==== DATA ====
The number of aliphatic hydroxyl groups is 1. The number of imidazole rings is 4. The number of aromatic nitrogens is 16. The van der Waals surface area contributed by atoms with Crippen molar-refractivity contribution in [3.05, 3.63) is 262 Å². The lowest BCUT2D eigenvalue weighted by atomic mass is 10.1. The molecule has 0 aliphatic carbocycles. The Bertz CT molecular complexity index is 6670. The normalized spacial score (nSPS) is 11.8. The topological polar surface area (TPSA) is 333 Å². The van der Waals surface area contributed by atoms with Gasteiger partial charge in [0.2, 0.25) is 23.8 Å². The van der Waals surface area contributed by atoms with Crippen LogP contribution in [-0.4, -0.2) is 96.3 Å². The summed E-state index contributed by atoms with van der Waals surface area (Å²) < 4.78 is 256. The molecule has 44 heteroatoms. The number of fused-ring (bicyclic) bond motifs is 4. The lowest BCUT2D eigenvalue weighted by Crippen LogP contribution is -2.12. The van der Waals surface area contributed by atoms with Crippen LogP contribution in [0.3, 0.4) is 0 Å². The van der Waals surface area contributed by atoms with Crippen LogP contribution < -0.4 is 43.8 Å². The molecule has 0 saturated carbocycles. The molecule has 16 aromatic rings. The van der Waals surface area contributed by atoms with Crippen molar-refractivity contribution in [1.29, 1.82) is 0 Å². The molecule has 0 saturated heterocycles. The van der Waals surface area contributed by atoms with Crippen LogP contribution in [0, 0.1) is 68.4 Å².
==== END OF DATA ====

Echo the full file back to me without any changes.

The number of aliphatic hydroxyl groups is 1. The number of imidazole rings is 4. The number of aromatic nitrogens is 16. The van der Waals surface area contributed by atoms with Crippen molar-refractivity contribution in [3.05, 3.63) is 262 Å². The lowest BCUT2D eigenvalue weighted by atomic mass is 10.1. The molecule has 0 aliphatic carbocycles. The Bertz CT molecular complexity index is 6670. The normalized spacial score (nSPS) is 11.8. The topological polar surface area (TPSA) is 333 Å². The van der Waals surface area contributed by atoms with Gasteiger partial charge in [0.2, 0.25) is 23.8 Å². The van der Waals surface area contributed by atoms with Crippen LogP contribution in [-0.4, -0.2) is 96.3 Å². The summed E-state index contributed by atoms with van der Waals surface area (Å²) < 4.78 is 256. The molecule has 44 heteroatoms. The number of fused-ring (bicyclic) bond motifs is 4. The lowest BCUT2D eigenvalue weighted by Crippen LogP contribution is -2.12. The van der Waals surface area contributed by atoms with Crippen LogP contribution in [0.3, 0.4) is 0 Å². The van der Waals surface area contributed by atoms with Crippen LogP contribution < -0.4 is 43.8 Å². The molecule has 0 saturated carbocycles. The molecule has 16 aromatic rings. The van der Waals surface area contributed by atoms with Crippen molar-refractivity contribution in [1.29, 1.82) is 0 Å². The molecule has 0 saturated heterocycles. The van der Waals surface area contributed by atoms with Crippen LogP contribution in [0, 0.1) is 68.4 Å².